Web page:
West Elm Origami Throw Pillow Knock-off Hey everyone! You're getting two posts today cause I think you're extra super special. :)A few weeks ago my honey and I found ourselves with some time in our local (ha!) metropolitan area. So here's the original: And here's my version! Pretty close, huh? West Elm Origami Throw Pillow Knock Off Tutorial Materials Needed: *3/4 yd premium felt in choice of color (Mine was 72" wide. *Thread in closest color match possible *Invisible zipper in matching color *18" pillow form *Basic sewing supplies (pins, scissors, sewing machine, etc) Cutting dimensions: * 2- 19" squares *49- 2 1/2" squares (That's not a typo. Step 1: Carefully cut out your fabric pieces keeping them as square as possible. (Here's all my squares stacked and ready to go!) Step 2: Take one square and fold it in half to make a triangle with right sides together (see picture). (How to fold your squares) (Stitch as close to the edge as you can. (This is what it should look like when you're done. (These kind of remind me of cannoli shells!

River Rock Choker Necklace Guest post tutorial by Jenny Hoople of Authentic Arts. All you need to make a river rock choker necklace like this one is a package of 16 gauge copper wire from the hardware store, a small pair of needle nose pliers (with built in wire cutter), a pen and some pre-drilled stones. (My favorite stone supplier is Rhonda from stonestudiostoo on Etsy, but if you’re feeling adventurous you can check out my other papernstitch tutorial on how to drill your own stones). 1. 2. 3. 4. 5. 6. Even though these river rocks choker necklaces are easy to make and don’t require a lot of expensive materials, they carry a big “Wow!” About Jenny: Jenny Hoople makes natural stone jewelry and beaded gemstone jewelrythat is as natural, colorful and authentic as the people it’s given to.

DIY Laced Cement Votive By Claire of Fellow Fellow Hi there, it’s Claire from Fellow Fellow here! I’ve got a really cute DIY for you today! A laced cement votive, perfect for summer nights spent outdoors. Keep reading to see the full tutorial after the jump! Step 5. Faire les froncés Let's explore some ways to make gorgeous gathers! Always pretty, ruffles look terrific whether gathered into a seam such as a skirt or apron; sleeves, pockets, bags, etc., or applied as ruffled embellishments at necklines, across a pillow, quilt, bag, shirt - here, there and everywhere! Course Instructor: Deonn Stott @ Quiltscapes Course Supplies: *1 Fat Quarter, cut into four or five 9" x 7" rectangles, and four or five 4-1/2" x 3" rectangles. Here's how I learned to gather: The "Two-Strand" technique. Separate the top threads from the bobbin threads, and pull together, sliding fabric toward the center of the piece, bunching the fabric together as you go. TIP: Once the piece is gathered to the correct width, give a little tug on the bobbin threads to lock the ends so the gathers don't slide out. Distribute the gathers evenly, then pin well and stitch to a base fabric. Stitch using a 5/8" seam allowance, keeping edges as even as possible. Result: ?? ?? ?? ?? Mmmm. Front: Yep. Front side.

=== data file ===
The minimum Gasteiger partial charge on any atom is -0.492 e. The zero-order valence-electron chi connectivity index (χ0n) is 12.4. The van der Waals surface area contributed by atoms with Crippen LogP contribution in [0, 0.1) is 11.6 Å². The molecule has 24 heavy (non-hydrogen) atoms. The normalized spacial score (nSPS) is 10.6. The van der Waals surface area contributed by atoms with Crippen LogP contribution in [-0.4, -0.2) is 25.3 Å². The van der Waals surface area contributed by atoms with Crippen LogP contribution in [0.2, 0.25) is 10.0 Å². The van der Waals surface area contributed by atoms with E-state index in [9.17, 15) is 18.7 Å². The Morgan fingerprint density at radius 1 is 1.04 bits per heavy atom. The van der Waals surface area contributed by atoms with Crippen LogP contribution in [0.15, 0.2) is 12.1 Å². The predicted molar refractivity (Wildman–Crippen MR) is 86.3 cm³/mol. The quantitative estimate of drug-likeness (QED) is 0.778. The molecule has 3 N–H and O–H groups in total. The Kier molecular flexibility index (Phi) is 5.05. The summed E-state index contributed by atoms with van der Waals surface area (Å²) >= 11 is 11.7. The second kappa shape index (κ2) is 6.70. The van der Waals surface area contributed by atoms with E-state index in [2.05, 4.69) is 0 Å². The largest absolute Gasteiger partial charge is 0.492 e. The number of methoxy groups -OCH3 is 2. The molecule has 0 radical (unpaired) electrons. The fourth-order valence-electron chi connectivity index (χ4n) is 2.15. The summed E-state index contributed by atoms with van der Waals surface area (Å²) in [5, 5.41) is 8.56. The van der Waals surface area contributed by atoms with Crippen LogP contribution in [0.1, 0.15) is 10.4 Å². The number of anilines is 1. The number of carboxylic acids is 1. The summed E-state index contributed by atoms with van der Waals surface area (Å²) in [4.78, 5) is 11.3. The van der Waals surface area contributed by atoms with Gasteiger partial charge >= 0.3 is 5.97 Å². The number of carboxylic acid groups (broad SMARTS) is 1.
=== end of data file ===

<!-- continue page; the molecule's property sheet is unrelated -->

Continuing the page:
Hot Air Balloon Wall Decal Paper Wall Art Wall by goshandgolly Homemade Cat Treats from Your Kitchen I was scouring the internet wanting to find some healthy tasty cat treats I can make at home for my two pet felines. I thought it would also be great to give these homemade yummy treats to my friends as gifts for their cats. I found the first three recipes I’ve listed below at FreeCatHealthTips. com. They seem pretty easy to make, and not very expensive. They actually sound tasty. 6 ounces of un-drained tuna 1 cup cornmeal 1 cup flour 1/3 cup water Preheat the oven to 350 degrees. HAM It Up Cat TREATS (makes 2 1/2 to 3 dozen) 1 jar (2-1/2 ounces) strained ham baby food 5/8 cup wheat germ 5/8 cup non-fat milk powder 1 egg, beaten Preheat oven to 350 degrees. NOTE: Beef or chicken baby food may be substituted for ham baby food. 1-1/2 cups rolled oats 1/4 cup vegetable oil 1/2 cup flour 1/2 cup tuna oil, chicken or beef bouillon Preheat oven to 350 degrees F. I also found a site that offer natural cat treat recipes. Cheese Treats au Naturel (makes about two dozen) Chicken Cookies (makes about 18)